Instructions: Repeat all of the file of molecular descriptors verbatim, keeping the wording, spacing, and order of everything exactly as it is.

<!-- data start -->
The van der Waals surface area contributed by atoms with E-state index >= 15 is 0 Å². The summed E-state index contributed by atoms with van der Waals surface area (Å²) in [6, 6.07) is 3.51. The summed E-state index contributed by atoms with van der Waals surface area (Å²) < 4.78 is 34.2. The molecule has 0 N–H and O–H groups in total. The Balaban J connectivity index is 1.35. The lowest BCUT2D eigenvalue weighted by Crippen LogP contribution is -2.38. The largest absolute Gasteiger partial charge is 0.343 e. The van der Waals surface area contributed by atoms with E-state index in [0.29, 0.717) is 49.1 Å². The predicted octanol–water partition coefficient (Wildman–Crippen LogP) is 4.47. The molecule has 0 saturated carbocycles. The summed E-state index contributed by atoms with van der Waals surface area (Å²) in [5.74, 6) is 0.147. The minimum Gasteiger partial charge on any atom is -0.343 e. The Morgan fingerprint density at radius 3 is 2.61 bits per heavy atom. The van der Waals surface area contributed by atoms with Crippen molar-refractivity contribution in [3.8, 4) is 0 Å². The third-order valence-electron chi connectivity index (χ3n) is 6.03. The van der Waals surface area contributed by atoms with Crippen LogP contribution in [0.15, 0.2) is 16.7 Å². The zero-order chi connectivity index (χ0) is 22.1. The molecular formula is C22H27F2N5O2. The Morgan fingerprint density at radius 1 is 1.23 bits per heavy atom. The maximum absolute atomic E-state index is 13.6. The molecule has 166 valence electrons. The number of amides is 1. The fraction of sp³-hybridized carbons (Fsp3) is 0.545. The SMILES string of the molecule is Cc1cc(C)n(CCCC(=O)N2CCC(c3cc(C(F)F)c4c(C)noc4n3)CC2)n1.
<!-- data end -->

The van der Waals surface area contributed by atoms with E-state index >= 15 is 0 Å². The summed E-state index contributed by atoms with van der Waals surface area (Å²) in [6, 6.07) is 3.51. The summed E-state index contributed by atoms with van der Waals surface area (Å²) < 4.78 is 34.2. The molecule has 0 N–H and O–H groups in total. The Balaban J connectivity index is 1.35. The lowest BCUT2D eigenvalue weighted by Crippen LogP contribution is -2.38. The largest absolute Gasteiger partial charge is 0.343 e. The van der Waals surface area contributed by atoms with E-state index in [0.29, 0.717) is 49.1 Å². The predicted octanol–water partition coefficient (Wildman–Crippen LogP) is 4.47. The molecule has 0 saturated carbocycles. The summed E-state index contributed by atoms with van der Waals surface area (Å²) in [5.74, 6) is 0.147. The minimum Gasteiger partial charge on any atom is -0.343 e. The Morgan fingerprint density at radius 3 is 2.61 bits per heavy atom. The van der Waals surface area contributed by atoms with Crippen molar-refractivity contribution in [3.8, 4) is 0 Å². The third-order valence-electron chi connectivity index (χ3n) is 6.03. The van der Waals surface area contributed by atoms with Crippen LogP contribution in [0.15, 0.2) is 16.7 Å². The zero-order chi connectivity index (χ0) is 22.1. The molecular formula is C22H27F2N5O2. The Morgan fingerprint density at radius 1 is 1.23 bits per heavy atom. The maximum absolute atomic E-state index is 13.6. The molecule has 166 valence electrons. The number of amides is 1. The fraction of sp³-hybridized carbons (Fsp3) is 0.545. The SMILES string of the molecule is Cc1cc(C)n(CCCC(=O)N2CCC(c3cc(C(F)F)c4c(C)noc4n3)CC2)n1.